I know that RAID 5 allows for 1 drive to fail, but I can't find information if the data on the failed drive is accessible while the array is degraded. Would you still be able to access all data with 1 drive missing or is the data on the failed drive inaccessible until the array is rebuilt?

  • " is the data on the failed drive unaccessible" There is no data specific to that failed drive that becomes inaccessible. All data is shared across all the disks. Apr 27, 2017 at 8:25

3 Answers 3


The array will still be fully functional (except redundancy) with one drive down. However, if you lose a second drive before a new drive is rebuilt, the data will be lost.

Standard RAID Levels (RAID5) - Wikipedia

RAID 5 requires that all drives but one be present to operate. Upon failure of a single drive, subsequent reads can be calculated from the distributed parity such that no data is lost.


@Steven's answer is correct, and it answers the second question in the OP.
Yes - all your data is available with one failed drive.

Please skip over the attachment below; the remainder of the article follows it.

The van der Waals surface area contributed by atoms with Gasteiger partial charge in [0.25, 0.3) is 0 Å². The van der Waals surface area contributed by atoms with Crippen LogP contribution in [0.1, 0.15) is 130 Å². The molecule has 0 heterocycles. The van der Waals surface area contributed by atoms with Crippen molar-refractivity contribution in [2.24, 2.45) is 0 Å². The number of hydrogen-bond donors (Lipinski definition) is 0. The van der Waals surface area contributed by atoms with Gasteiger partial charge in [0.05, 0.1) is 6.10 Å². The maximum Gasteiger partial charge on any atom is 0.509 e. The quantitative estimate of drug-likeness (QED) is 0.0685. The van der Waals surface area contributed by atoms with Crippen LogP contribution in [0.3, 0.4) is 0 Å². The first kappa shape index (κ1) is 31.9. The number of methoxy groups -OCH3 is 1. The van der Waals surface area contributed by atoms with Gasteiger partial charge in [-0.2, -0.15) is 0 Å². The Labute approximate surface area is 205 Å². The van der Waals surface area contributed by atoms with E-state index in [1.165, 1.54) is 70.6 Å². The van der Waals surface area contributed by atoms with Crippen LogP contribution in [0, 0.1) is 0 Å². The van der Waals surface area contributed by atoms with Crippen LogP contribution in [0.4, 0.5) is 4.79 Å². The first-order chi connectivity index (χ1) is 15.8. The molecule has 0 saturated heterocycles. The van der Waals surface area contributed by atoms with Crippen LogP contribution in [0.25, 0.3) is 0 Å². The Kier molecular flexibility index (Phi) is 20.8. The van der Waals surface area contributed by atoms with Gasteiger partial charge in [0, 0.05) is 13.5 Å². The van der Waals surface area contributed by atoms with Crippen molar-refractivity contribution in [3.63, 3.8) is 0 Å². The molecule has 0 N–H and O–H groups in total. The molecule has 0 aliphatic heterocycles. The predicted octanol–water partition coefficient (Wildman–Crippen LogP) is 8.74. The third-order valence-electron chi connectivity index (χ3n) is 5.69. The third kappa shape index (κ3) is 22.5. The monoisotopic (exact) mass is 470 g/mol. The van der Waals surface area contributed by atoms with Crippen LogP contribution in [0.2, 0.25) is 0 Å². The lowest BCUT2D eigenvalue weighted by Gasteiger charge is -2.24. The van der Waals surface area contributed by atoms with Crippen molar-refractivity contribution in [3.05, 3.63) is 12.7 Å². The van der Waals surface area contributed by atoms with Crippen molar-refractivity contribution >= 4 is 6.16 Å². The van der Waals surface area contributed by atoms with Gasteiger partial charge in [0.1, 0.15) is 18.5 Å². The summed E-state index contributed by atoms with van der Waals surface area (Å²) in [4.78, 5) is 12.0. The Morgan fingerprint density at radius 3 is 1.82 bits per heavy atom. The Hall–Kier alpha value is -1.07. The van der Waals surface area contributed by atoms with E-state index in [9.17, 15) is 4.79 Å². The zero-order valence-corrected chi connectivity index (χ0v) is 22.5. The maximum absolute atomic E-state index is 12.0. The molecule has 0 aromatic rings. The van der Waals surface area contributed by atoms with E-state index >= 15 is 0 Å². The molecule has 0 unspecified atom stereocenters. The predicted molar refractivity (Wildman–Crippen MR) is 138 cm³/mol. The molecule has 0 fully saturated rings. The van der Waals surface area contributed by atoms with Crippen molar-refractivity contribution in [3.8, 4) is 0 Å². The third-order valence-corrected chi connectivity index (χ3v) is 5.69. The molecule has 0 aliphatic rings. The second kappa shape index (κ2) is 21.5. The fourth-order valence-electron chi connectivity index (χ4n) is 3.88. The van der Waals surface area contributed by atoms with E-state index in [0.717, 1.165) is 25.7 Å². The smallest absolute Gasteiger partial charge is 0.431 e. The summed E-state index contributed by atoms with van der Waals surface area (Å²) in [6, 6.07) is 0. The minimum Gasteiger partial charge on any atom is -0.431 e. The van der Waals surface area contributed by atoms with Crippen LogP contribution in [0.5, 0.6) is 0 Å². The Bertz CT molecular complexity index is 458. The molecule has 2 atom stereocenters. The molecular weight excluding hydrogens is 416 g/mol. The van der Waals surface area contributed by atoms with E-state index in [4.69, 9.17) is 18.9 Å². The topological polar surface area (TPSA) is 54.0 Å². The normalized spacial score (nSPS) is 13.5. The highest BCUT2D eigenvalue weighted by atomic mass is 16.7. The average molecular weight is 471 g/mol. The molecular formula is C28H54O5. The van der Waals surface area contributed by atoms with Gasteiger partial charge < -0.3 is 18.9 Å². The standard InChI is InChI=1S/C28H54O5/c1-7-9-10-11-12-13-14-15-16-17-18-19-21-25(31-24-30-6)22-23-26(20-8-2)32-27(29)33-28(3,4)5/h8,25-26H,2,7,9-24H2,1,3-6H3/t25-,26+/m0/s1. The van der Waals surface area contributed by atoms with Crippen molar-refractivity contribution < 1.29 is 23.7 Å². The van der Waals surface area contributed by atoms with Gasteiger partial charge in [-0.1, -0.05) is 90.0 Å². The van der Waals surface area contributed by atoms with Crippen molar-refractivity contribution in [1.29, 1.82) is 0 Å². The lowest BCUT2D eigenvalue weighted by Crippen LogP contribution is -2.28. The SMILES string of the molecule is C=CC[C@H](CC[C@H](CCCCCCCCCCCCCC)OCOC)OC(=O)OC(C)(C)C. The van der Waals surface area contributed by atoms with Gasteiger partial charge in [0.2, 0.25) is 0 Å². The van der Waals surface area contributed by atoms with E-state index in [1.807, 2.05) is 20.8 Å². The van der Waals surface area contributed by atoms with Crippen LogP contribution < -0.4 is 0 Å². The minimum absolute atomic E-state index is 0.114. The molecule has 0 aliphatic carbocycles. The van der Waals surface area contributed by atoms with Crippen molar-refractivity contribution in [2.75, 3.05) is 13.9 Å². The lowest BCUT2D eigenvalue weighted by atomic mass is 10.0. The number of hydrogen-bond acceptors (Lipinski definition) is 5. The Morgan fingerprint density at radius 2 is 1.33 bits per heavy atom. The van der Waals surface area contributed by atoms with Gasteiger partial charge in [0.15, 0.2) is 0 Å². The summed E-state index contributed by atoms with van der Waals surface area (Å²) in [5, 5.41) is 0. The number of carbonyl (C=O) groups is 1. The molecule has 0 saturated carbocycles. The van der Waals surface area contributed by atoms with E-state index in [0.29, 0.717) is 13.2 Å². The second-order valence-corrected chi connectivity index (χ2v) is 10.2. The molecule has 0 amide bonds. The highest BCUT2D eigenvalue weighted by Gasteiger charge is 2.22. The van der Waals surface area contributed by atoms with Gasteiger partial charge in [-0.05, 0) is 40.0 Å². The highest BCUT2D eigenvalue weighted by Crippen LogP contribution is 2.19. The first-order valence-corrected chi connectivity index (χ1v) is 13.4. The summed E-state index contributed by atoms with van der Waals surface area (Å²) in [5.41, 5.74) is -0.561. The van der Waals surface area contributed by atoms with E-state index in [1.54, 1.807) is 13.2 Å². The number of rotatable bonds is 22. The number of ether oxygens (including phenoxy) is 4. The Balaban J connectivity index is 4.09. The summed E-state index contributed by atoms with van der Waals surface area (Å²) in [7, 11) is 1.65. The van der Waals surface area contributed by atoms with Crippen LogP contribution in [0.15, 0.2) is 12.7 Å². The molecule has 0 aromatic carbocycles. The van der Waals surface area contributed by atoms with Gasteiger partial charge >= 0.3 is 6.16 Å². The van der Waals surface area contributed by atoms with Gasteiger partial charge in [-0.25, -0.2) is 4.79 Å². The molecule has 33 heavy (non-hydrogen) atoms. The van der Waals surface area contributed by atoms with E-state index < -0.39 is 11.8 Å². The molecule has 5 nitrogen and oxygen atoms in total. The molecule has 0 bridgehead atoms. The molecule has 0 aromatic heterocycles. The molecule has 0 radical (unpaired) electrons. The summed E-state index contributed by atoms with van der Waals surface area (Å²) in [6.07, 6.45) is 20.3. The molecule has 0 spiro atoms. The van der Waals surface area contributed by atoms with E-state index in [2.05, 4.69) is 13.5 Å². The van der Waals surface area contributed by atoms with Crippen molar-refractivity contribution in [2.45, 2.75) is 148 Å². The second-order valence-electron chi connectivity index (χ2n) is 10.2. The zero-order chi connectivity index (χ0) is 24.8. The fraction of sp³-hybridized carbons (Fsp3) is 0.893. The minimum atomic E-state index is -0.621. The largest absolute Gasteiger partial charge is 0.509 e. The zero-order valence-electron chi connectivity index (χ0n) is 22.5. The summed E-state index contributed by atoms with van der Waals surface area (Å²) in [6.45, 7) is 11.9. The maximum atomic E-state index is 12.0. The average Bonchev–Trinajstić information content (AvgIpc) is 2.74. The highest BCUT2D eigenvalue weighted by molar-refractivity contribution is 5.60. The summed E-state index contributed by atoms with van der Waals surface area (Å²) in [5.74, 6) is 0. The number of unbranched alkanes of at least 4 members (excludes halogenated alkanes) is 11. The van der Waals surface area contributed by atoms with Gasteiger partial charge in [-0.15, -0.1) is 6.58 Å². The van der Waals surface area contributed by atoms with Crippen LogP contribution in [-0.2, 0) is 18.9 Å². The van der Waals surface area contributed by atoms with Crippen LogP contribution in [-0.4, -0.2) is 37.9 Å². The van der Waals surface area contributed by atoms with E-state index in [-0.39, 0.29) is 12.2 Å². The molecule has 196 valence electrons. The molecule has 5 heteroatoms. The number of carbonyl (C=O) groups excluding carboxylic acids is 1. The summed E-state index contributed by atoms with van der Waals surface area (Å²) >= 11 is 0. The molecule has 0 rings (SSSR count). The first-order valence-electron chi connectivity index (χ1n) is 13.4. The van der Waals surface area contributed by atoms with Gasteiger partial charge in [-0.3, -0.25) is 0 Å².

But the other question is whether you can access data on the failed drive.
The answer is no. A failed drive is a filed drive. You can't access anything from it.

-->The Question implies that the RAID array will need to be rebuilt. That is not exactly the case. When the failed drive is replaced it needs to be added to the array and then the system will include it while still running.

In other words, all data is available the entire time except for the short power off to install the new drive, unless you have hot-plug capability.

With one failed drive your RAID5 system needs a replacement for the failed drive. It is working OK, but by being degraded like this it means that one more failed drive will take out the whole array. At that point it would need to be rebuilt.

Takeaway: Make a good backup of everything in the array immediately. Then replace the failed drive.


Yes, you should still be able to access your logical drive normally while one physical drive in a RAID5 is missing. However, you should plug in a replacement of the same size or greater as soon as possible. The same model is best. Performance will be degraded while it rebuilds and fills the new drive with data. I've only ever used hot-plug RAID (meaning I don't have to unmount the logical drive in order to rebuild it), but your RAID controller might not allow it. Check the specific manual for your RAID controller to be certain.

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